Since I actually wrote an article for Virus Bulletin called AMTSOlutely Fabulous (though my tongue was in my cheek when I thought up that title) and am at present a member of AMTSO’s Board of Directors, I guess you wouldn’t expect me to have much sympathy for a blog post that asks “AMTSO: a serious attempt to clean up anti-malware testing; or just a great big con?”
In fact, the post in question is an ambitious and thoughtful article by Kevin Townsend, a prolific writer and journalist who has some experience and knowledge of malware and testing, so I can’t help but take his question seriously. Actually, three questions:
- Is this the anti-malware industry looking after itself?
- Is AMTSO even representative of the anti-malware industry?
- Is anti-malware testing a massive con to fool the buyer into buying the software? (That is, does anti-malware software even work in the real world?)
Well, that might be four questions, but I see where he’s coming from on that third bullet point, and those are connected questions.
So now I’m going to ask (and answer) a couple of rhetorical questions.
Q: Is Kevin’s post worth reading?
A: AMTSOlut – sorry. Absolutely. It’s a serious and well-grounded attempt to come to grips with some of the credibility problems that he believes AMTSO faces, and he has given me, Stuart Taylor of Sophos (also an AMTSO Board member), and Eric Sites of Sunbelt plenty of opportunity to address those issues.
Q: Do I agree with him?
A: Not in all respects, but he’s raised some essential topics for discussion.
Q: What don’t I agree with?
Well, I’d be perfectly happy to see Joe Wells in AMTSO personally, but I’m not sure AMTSO needs him for street cred. Joe is a great guy whose influence on the AV and testing industries has been very significant, but AMTSO is not the WildList Organization, though ICSAlabs is an AMTSO member (and quite a few of us have a long-standing association with WildList and ICSA Labs).
The whole subject of WildList testing is pretty contentious, largely due to the incorrect assumption that all product certification is completely WildList-based. Leaving that aside for now (though it’s certainly a topic I’ll be back to), any suggestion that AMTSO is wedded to some form of static testing based on WildCore is completely erroneous: otherwise, we wouldn’t have published guidelines on topics like “in-the-cloud” testing, dynamic testing, and testing of network-based products.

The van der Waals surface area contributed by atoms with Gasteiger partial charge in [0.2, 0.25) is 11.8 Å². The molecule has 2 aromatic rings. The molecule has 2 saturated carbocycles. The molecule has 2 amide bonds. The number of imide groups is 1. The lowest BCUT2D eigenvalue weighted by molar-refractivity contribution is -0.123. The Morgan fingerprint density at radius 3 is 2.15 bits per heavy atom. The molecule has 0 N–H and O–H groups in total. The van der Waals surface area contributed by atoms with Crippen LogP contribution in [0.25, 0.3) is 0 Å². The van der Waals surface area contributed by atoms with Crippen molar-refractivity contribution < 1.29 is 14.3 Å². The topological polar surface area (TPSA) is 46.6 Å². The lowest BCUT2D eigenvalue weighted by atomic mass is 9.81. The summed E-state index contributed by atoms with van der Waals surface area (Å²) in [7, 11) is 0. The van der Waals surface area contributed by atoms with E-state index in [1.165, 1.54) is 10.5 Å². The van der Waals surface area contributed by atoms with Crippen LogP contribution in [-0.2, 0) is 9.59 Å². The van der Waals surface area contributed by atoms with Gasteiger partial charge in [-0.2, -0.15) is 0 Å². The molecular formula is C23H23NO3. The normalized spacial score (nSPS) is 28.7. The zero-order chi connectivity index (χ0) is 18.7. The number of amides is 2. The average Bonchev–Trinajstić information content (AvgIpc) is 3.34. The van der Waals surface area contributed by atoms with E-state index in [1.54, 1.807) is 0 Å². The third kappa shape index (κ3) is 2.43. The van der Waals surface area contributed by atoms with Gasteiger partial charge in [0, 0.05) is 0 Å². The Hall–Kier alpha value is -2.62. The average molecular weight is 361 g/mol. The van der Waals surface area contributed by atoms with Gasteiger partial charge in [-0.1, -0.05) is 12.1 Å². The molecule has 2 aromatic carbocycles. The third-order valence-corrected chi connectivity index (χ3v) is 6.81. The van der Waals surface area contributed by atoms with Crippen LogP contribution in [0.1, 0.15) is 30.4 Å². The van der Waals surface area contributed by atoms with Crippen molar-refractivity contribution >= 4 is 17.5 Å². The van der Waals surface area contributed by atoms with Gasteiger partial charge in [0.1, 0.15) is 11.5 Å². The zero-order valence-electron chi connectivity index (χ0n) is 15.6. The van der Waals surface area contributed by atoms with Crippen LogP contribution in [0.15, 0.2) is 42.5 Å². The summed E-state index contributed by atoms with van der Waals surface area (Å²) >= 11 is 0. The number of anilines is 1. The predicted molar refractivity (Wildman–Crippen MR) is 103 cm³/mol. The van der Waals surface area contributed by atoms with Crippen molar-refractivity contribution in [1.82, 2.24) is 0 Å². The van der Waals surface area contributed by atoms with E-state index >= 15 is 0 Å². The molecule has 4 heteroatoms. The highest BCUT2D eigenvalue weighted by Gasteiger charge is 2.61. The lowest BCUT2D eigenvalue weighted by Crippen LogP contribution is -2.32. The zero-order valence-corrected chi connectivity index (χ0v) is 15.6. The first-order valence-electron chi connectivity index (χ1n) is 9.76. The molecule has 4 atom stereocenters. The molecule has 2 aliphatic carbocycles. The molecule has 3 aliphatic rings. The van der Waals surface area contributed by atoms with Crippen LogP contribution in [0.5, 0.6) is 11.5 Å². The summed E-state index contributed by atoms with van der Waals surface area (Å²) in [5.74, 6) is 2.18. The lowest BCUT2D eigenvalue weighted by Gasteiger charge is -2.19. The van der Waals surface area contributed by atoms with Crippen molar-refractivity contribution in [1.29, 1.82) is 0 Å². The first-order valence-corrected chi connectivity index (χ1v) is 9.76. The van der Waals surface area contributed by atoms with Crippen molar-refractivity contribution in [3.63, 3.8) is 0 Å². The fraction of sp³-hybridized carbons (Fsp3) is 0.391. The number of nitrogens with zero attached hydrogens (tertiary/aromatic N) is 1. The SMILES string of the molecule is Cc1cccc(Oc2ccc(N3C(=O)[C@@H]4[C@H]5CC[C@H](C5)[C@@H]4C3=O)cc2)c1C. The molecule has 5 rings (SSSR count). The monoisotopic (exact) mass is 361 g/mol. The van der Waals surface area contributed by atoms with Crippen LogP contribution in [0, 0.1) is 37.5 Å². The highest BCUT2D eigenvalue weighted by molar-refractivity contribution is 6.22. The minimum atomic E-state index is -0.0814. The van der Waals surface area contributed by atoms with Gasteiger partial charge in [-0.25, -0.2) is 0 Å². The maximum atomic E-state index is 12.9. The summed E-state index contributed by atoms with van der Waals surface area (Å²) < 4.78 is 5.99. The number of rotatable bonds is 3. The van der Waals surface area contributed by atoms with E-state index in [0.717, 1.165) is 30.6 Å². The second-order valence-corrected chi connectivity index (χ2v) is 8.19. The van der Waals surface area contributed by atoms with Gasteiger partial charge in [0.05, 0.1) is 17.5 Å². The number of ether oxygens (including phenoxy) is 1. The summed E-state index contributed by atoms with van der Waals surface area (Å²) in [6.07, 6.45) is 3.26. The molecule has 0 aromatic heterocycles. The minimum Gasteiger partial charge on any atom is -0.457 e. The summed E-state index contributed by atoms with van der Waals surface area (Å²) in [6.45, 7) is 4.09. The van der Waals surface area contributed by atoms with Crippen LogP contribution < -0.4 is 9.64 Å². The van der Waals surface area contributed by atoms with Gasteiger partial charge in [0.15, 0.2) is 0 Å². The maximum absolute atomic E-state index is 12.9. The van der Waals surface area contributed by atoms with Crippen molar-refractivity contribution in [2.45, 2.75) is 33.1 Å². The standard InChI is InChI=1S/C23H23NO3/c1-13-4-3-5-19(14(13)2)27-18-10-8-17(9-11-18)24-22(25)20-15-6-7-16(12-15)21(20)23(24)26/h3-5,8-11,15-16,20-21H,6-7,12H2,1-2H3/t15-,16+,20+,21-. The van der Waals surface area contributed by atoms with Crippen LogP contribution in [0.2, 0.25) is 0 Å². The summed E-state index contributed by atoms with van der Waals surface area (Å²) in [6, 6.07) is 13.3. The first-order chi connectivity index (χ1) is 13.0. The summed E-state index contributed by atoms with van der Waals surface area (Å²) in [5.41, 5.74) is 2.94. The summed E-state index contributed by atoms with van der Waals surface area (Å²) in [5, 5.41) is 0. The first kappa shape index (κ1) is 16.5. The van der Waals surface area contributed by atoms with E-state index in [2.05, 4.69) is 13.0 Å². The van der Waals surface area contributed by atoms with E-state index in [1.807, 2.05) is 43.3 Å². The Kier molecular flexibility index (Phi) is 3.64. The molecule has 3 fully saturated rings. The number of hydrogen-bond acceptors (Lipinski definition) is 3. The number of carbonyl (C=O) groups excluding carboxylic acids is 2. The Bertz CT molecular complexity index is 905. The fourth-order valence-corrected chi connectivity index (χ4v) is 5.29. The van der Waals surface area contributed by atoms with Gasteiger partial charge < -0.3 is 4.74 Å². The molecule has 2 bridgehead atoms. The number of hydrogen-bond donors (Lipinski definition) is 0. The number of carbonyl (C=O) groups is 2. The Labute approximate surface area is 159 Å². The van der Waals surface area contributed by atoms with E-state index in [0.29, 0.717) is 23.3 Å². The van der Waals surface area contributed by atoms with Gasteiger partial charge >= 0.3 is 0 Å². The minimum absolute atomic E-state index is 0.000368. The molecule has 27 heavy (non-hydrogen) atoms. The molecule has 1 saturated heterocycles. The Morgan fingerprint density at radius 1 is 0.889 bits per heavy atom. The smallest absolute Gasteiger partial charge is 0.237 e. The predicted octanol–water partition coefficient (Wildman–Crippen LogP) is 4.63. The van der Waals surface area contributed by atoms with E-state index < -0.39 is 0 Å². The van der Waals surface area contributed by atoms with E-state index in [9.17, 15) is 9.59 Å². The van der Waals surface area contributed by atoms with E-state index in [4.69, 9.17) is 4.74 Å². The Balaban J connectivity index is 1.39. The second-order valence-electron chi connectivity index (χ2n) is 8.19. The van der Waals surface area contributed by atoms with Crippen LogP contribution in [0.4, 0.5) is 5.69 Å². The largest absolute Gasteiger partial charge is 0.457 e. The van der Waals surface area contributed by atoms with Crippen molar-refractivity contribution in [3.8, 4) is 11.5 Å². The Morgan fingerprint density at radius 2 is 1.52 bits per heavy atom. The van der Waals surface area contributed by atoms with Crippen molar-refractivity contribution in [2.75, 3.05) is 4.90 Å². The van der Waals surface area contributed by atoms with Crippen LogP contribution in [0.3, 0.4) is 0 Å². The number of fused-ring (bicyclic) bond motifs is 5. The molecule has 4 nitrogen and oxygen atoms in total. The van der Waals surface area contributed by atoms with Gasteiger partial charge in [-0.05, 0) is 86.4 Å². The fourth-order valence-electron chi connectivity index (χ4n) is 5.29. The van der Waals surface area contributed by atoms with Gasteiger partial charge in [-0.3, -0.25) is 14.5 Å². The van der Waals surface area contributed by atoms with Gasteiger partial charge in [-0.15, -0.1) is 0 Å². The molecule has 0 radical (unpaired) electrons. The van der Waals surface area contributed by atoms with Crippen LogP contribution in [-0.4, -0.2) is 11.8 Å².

Finally, Kevin suggests that what we do is compromised because our membership is “incestuous” and doesn’t give a voice to end users. He has a point: we should be listening to users (though in our “real” jobs – we aren’t salaried by AMTSO, you know – we obviously are subject to market forces and vox populi, directly or indirectly). The AMTSO Advisory Board is intentionally made up of people who aren’t subject to the same commercial pressures that anti-malware and testing professionals have to accommodate, and that helps to “keep us honest”. This blog is another tentative step towards opening up a channel of communication between AMTSO and the user community, and we do, in fact, have individual members, though most interested parties will not, on an individual basis, want to pay the somewhat hefty subscription. (We’re not a for-profit organization, but you can’t keep an initiative like this afloat on the cheap!)
However, the content we deal with is sometimes sensitive and usually technical, and AMTSO includes some of the most technically knowledgeable people in the testing and anti-malware industries. While I’m a keen advocate of better engagement with customers (corporate and consumer) and end users (not always the same thing), I also think that it would be counter-productive to give equal voting rights (even if that were procedurally or pragmatically feasible) to everyone, irrespective of their experience and expertise. I’m sorry if that sounds elitist, but I’m too old to have absolute faith in the wisdom of crowds.
David Harley CITP FBCS CISSP
Emphatically not speaking on behalf of AMTSO or ESET